I say lies, because if we actually take time to look at the stories of believers’ lives – both faithful Old Testament followers and disciples in the New Testament – what we find are very familiar patterns of struggle and despondency, in a world that looks as dark and difficult as our own. The psalmists wrote of great joy, and also of deep despair – even of a sense of abandonment – but always from the conviction that God was listening, and powerful to act. They freely expressed their troubles, but had learnt that their experiences were not to be relied upon as an indication of God’s presence, absence or favour.

Time and time again, we find their darkest hours are underpinned by the rock-solid belief that God is, that He is good, and that somewhere, somehow, He is at work in this situation. They pressed on, in faith, not pretending to be perfect, not imagining that the world should be kinder to them than it was, but trusting God to keep them and use every trial for his glory and their blessing.

The same picture is painted for us in the lives of the saints, the believers of whom we read in the New Testament. They have the full revelation of Christ, knowledge of God’s saving love for them on Calvary, and yet they continue to struggle with the reality of life in a broken world.  Not only do they suffer persecution from non-believers, but also internal divisions within the churches. They experience illness, bereavement, personal disagreements and alienation, famine and natural disasters. All of human experience continues to be their experience – the joyous and the troubled – as it is ours. And nowhere do we find believers rebuked for their suffering, as if it were somehow the result of a lack of faith.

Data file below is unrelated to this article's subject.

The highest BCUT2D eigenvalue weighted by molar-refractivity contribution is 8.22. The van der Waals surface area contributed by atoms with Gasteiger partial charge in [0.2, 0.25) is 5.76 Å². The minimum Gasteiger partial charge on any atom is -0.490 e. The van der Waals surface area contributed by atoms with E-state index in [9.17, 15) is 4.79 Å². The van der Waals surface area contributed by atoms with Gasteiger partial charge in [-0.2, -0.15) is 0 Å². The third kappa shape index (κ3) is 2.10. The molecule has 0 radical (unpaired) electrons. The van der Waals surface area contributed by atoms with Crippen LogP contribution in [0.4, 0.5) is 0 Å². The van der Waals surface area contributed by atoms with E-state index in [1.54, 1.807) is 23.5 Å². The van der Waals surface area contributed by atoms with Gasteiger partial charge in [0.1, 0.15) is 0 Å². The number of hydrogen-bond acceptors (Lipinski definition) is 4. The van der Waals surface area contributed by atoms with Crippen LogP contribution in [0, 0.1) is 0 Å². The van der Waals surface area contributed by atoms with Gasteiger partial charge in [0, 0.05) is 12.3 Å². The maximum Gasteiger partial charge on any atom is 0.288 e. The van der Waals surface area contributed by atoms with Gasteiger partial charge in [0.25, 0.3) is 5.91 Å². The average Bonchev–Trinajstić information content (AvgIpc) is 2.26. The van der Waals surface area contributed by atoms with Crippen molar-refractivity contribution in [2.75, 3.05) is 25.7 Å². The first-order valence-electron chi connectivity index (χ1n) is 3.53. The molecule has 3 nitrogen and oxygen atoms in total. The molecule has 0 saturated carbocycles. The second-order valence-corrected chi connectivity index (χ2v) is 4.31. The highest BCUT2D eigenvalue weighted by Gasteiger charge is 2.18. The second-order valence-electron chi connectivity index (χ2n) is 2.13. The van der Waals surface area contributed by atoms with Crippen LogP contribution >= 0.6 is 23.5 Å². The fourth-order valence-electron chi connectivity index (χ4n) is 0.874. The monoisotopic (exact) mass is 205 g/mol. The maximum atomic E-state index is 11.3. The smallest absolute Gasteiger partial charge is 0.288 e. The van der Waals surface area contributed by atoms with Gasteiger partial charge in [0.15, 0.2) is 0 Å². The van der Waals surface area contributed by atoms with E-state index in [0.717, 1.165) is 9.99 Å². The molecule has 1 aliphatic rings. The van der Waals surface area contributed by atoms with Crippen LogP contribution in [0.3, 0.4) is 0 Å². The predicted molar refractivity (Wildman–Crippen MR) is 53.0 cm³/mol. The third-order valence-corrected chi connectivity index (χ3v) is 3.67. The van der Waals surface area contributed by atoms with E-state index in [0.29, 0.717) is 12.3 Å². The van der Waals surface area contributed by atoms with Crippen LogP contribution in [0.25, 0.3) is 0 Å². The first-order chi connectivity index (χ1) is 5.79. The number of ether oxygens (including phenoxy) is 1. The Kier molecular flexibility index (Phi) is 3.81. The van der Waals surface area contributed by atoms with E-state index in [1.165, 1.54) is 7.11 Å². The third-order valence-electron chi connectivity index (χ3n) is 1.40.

Rather, the apostles are concerned that they be wise, mature in their understanding, and above all grounded in faith in the nature of God. Just as for the Old Testament followers, it is not emotional experience which is the basis of reality and truth, but what God says – about himself and about us as his children. We WILL have trouble in this world – Jesus promised that! But we WILL also have his presence with us always, until the very end, when all troubles will cease and the need for obedient perseverance will finally be over.